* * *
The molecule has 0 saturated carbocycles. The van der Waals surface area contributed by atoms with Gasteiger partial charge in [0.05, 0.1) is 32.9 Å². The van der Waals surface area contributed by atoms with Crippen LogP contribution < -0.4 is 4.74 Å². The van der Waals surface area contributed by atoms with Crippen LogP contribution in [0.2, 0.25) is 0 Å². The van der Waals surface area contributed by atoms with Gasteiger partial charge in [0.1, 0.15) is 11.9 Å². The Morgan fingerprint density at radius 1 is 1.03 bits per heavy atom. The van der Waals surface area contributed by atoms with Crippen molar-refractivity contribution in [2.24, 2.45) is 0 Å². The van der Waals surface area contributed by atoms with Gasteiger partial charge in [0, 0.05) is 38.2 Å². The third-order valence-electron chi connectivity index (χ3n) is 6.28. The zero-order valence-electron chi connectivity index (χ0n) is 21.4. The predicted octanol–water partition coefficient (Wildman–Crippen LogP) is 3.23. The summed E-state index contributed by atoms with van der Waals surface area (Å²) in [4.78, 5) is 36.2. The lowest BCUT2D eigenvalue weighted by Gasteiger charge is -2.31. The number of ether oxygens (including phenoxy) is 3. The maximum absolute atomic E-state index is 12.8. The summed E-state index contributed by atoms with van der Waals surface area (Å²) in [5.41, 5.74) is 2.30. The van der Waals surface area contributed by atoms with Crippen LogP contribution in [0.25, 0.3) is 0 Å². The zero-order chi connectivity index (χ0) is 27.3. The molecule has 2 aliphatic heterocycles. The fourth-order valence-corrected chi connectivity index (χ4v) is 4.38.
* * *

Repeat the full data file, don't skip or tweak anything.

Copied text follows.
The molecule has 0 saturated carbocycles. The van der Waals surface area contributed by atoms with Gasteiger partial charge in [0.05, 0.1) is 32.9 Å². The van der Waals surface area contributed by atoms with Crippen LogP contribution < -0.4 is 4.74 Å². The van der Waals surface area contributed by atoms with Crippen LogP contribution in [0.2, 0.25) is 0 Å². The van der Waals surface area contributed by atoms with Gasteiger partial charge in [0.1, 0.15) is 11.9 Å². The Morgan fingerprint density at radius 1 is 1.03 bits per heavy atom. The van der Waals surface area contributed by atoms with Crippen molar-refractivity contribution in [2.24, 2.45) is 0 Å². The van der Waals surface area contributed by atoms with Gasteiger partial charge in [0, 0.05) is 38.2 Å². The third-order valence-electron chi connectivity index (χ3n) is 6.28. The zero-order valence-electron chi connectivity index (χ0n) is 21.4. The predicted octanol–water partition coefficient (Wildman–Crippen LogP) is 3.23. The summed E-state index contributed by atoms with van der Waals surface area (Å²) in [4.78, 5) is 36.2. The lowest BCUT2D eigenvalue weighted by Gasteiger charge is -2.31. The number of ether oxygens (including phenoxy) is 3. The maximum absolute atomic E-state index is 12.8. The summed E-state index contributed by atoms with van der Waals surface area (Å²) in [5.41, 5.74) is 2.30. The van der Waals surface area contributed by atoms with Crippen LogP contribution in [0.25, 0.3) is 0 Å². The zero-order chi connectivity index (χ0) is 27.3. The molecule has 2 aliphatic heterocycles. The fourth-order valence-corrected chi connectivity index (χ4v) is 4.38.